The Justice Department announced Tuesday it will not file federal civil rights charges against George Zimmerman, the Florida man who was acquitted last year of second-degree murder for shooting Trayvon Martin, an unarmed black teenager. 

“Though a comprehensive investigation found that the high standard for a federal hate crime prosecution cannot be met under the circumstances here, this young man’s premature death necessitates that we continue the dialogue and be unafraid of confronting the issues and tensions his passing brought to the surface,” Attorney General Eric Holder said in written statement. “We, as a nation, must take concrete steps to ensure that such incidents do not occur in the future.”

Thursday marks the third anniversary of Martin’s death. 

“Although we are disappointed in these findings, it has steeled our resolve to continue traveling the country with the message of the Trayvon Martin Foundation which is dedicated to protecting our youth and empowering those who demand justice and peace,” Martin’s family said in a statement following the DOJ announcement.

The decision, announced in the waning days of Holder's tenure, resolves a case that focused on self-defense gun laws and became a flashpoint in the national conversation about race two years before the Ferguson, Missouri, police shooting. 

Zimmerman has said he acted in self-defense when he shot the 17-year-old Martin during a confrontation inside a gated community in Sanford, Florida, just outside Orlando. Martin, who was black, was unarmed when he was killed. 

Once Zimmerman was acquitted of second-degree murder by a state jury in July 2013, Martin's family turned to the federal investigation in hopes that he would be held accountable for the shooting.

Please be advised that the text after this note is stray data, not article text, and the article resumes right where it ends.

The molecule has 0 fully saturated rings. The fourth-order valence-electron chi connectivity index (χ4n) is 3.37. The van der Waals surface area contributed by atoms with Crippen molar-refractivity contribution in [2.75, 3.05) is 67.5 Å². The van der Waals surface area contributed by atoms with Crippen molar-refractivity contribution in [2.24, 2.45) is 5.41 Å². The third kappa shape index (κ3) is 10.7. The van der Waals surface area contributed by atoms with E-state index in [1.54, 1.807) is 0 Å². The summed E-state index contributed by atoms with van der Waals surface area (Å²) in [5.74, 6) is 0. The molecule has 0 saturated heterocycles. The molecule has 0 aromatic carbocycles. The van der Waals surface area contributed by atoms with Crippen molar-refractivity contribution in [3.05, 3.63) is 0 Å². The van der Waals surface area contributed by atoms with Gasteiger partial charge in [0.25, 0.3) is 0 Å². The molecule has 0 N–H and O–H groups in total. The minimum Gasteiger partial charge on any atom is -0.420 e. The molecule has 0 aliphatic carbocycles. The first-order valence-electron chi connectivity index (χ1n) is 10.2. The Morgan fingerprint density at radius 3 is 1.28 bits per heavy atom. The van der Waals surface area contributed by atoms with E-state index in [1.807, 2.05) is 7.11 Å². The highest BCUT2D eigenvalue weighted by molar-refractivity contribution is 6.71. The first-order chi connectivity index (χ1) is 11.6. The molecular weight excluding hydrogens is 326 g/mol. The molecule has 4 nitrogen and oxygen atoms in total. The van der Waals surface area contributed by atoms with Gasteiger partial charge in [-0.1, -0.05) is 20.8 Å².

That probe focused on whether the killing amounted to a federal civil rights violation, which would have required proof that it was motivated by racial animosity. Although Martin's parents have said Zimmerman initiated the fight and racially profiled Martin, the Justice Department said there was not enough evidence to bring federal civil rights charges, which would have required proof that the killing was motivated by racial animosity.

"Although the department has determined that this matter cannot be prosecuted federally, it is important to remember that this incident resulted in the tragic loss of a teenager's life," Acting Assistant Attorney General Vanita Gupta of the Civil Rights Division said in a statement.  "Our decision not to pursue federal charges does not condone the shooting that resulted in the death of Trayvon Martin and is based solely on the high legal standard applicable to these cases." 

Zimmerman did not testify at his trial, but he told investigators that he feared for his life as Martin straddled him and punched him during the fight. 

Fox News' Jake Gibson and The Associated Press contributed to this report.